Summer Brain Dump

I have no way of prefacing this except by saying it’s July now, and I haven’t written or debriefed about life in a meaningful way since May and a lot has happened in that time. And tonight I finally felt like writing it all out.

I have to move again, which sucks. No other way to put it. Our current landlords raised our rent $900/month ($300/person/month next year) so we had to find a new place. The good news is, our new apartment is in the same neighborhood. And, our rent will be cheaper. And, I get to stay with my wonderful roommates. The bad news is, we have to move everything from one apartment to the next. Little expenses keep coming up for things we took for granted in the old place that don’t exist in the new (like a toilet paper roll holder!). Plus, it’s summer and it’s hot and miserable and all your stuff is getting moved around. I sound really grumpy about this, don’t I? Well, I am a little. I told my roommates that if, this time next year, I have to move for any dramatic reason (i.e., another massive rent hike), I will recognize it as a sign from God that I am supposed to leave New York City. No sane person can tolerate four moves in as many years.

Perhaps moving is a little bit of my motivation for writing tonight. All my stuff is in boxes. Evidence of an upcoming transition is right in front of me. I want to write down what’s happened lately so I don’t forget it once things start to change.

So, item #1. Summer obsessions. I never notice it in the moment, but with a few years, months, or even weeks in the rearview mirror, I start seeing how clearly defined a certain time was by the cultural obsessions gripping me in that moment. At the beginning of June, I started an obsession with the WTF with Marc Maron podcast, which has carried me through the entire summer so far and taken up a lot of my cultural-obsession real estate. It started with Maron’s interview with Terry Gross, host of NPR’s Fresh Air. I’d known about WTF for awhile, even listened to a couple episodes, but the show re-entered my mind when I was doing some podcast research for work and I decided to listen to the Terry Gross episode on a run. They’re magic together, and it was the first time I appreciated Maron’s real skill as an interviewer. I was hooked.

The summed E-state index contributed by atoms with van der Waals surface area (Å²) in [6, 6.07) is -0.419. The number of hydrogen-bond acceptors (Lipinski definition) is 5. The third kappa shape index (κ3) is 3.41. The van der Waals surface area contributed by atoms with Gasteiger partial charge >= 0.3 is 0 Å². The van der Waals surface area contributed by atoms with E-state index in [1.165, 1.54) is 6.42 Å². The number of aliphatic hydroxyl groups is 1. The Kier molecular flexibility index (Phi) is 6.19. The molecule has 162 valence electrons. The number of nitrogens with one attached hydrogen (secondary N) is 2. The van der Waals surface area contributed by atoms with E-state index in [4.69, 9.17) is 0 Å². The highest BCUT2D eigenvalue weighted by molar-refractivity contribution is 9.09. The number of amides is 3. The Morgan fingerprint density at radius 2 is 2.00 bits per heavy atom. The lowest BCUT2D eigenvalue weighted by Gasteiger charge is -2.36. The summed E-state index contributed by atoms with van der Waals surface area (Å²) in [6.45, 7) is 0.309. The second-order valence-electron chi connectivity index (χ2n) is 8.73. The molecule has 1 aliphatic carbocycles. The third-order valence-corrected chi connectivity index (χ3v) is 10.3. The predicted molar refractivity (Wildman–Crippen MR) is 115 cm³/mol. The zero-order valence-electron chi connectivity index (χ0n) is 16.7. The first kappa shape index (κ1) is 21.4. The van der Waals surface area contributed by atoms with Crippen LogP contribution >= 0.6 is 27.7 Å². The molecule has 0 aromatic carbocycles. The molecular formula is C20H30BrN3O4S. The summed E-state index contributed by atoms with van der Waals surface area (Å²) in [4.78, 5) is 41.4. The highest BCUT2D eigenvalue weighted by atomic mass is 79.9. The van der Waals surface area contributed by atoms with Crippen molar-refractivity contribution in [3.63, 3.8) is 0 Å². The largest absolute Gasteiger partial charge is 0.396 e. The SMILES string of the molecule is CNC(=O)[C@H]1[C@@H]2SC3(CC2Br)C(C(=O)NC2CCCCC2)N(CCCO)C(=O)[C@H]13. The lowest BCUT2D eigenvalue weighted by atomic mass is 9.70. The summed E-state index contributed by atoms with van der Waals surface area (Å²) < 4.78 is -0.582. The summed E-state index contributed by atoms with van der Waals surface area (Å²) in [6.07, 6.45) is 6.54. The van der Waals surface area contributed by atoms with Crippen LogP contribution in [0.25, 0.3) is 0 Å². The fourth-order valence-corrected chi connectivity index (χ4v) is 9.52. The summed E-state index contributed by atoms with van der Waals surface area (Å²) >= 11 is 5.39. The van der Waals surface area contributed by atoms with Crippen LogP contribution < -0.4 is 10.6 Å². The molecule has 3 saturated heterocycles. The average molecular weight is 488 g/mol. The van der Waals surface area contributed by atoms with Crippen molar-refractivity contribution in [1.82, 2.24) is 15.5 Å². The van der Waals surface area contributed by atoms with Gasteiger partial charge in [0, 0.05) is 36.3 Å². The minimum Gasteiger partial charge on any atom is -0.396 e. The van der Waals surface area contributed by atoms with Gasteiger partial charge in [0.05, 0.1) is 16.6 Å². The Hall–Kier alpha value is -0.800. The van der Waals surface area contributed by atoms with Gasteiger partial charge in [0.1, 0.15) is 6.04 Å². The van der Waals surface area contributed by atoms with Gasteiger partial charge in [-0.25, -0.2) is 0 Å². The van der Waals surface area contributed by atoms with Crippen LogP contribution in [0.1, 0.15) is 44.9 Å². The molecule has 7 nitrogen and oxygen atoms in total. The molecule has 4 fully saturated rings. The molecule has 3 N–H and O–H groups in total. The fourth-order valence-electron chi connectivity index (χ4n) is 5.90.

The podcast has been a welcome companion on some of my summer travels. I got to visit LA for work and polished off his chats with Jason Schwartzman, Parker Posey and John Mulaney on the plane. I was in LA the same day he interviewed President Obama and relished the national conversation surrounding that episode. I started my Maron fandom just early enough that I could listen to the Obama episode as a devotee, not a bandwagoner. (Recent gems have included his interviews with Constance Zimmer, Ed Asner and Vince Gilligan, and the Obama post-mortem episode he recorded with his producer.)

Sir Ian McKellan is the guest on today’s episode, and he asks Maron about who typically listens to his podcast. “I don’t think I have a demographic; it’s more of a disposition,” Maron replied. I smiled when he said that because it made me think of a paragraph that caught me from his email newsletter earlier today: “It rained a lot here in LA the other day. We needed it. I get weird when it rains. My mind drifts. It’s not necessarily bad but it’s not great. I can’t really put into words what happens but there is sort of a romantic, hopeless feeling to it all and it’s okay. I need it. It’s a deep feel. I don’t think I could live somewhere where it rains all the time though. It would be hard not to become goth.” I pretty much identify with every sentence there, which I think means I am of the target disposition.